Life as a zookeeper
Internship offers up-close look at career in animal care
Rachel Paré ’22 got a taste of a career as a zookeeper during her summer-long internship at Buttonwood Park Zoo in New Bedford, Mass.
Paré, who is majoring in psychology, served as an intern for the zoo’s Rainforest, Rivers and Reefs section, helping care for monkeys, sloths, fish, birds, tortoises, turtles, lizards and other South American species. She also provided guest interaction and education.
Her daily duties included husbandry tasks, such as feeding the animals, cleaning the exhibits, creating enrichment for the monkeys and assisting zookeepers with medical check-ups. She staffed the touch tank, where the public interacts with chain dogfish sharks, sea stars, sea urchins and crabs.
“Many of the animals had special conditions, some limitations and deformities that may have put them at risk had they been in the wild. I saw how well these animals were being treated and how much the staff truly cared for them. Experiencing this firsthand made me realize that zoos can be the best case scenario for many animals, for conservation and educating the public,” Paré said.
Part of her internship experience involved creating a final project. She chose to design and build an enrichment item for the Pygmy Marmosets, who are the smallest monkeys in the world.
“Because of what I observed with these specific monkeys and how they interacted with their environment and other exhibits, I decided to build something for them that they could explore. I worked on this project on my own throughout the duration of my internship,” she said.
Paré’s favorite moment occurred when she was feeding sloths, Bernie and Sandy.
“I remember thinking how incredible that was. The brand new baby sloth, maybe a few weeks old at this time, also was present and it occurred to me that I was actually hand-feeding three sloths. These beautiful, rare, unique creatures trusted me, needed me and did not have boundaries. I felt I had a bond with them. I knew them and their specific personalities. It was a very special moment for me that I will cherish forever,” she said.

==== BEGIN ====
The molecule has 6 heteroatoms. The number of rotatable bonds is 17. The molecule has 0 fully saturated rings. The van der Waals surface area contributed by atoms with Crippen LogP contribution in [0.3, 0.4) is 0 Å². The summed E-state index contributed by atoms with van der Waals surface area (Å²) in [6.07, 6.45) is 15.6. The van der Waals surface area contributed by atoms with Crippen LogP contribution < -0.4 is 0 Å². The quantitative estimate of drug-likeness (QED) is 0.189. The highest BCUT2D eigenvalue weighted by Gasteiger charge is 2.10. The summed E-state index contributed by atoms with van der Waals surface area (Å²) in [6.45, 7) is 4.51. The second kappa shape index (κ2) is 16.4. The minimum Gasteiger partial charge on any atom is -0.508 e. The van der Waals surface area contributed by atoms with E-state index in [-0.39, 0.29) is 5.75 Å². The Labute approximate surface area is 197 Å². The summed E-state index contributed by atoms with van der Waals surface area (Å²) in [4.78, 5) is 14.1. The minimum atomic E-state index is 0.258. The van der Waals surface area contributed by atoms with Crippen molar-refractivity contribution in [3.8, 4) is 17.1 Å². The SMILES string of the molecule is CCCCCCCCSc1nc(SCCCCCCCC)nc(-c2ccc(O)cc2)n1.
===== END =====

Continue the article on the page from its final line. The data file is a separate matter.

The internship complemented her liberal arts education at Wheaton, Paré said.
“In my psychology classes, I have learned what makes humans react the way they do and I am learning how humans relate to animals, which pairs nicely with my animal behavior classes,” she said.
“Next semester I will be taking ‘Laboratory and Animal Communication and Cognition,’ which I am looking forward to connecting with this experience at the zoo. During my experience, I was able to see how the sloths and monkeys reacted to different stimuli. I was able to observe their everyday behavior and I am so eager to relate this hands-on experience to my upcoming animal behavior classes,” she said.
The internship has encouraged Paré to consider zookeeping as a profession.
“I really do feel like I made a difference in these animals’ lives during my short time there. I enjoyed interacting with guests as well. A highlight for me was overhearing a little girl saying, ‘I want to be just like her when I grow up,’” Paré said. “This internship was the best experience I have had in my life thus far.”
Rachel Paré ’22 is president of Lymin’ Lyons and a member of the ultimate Frisbee team.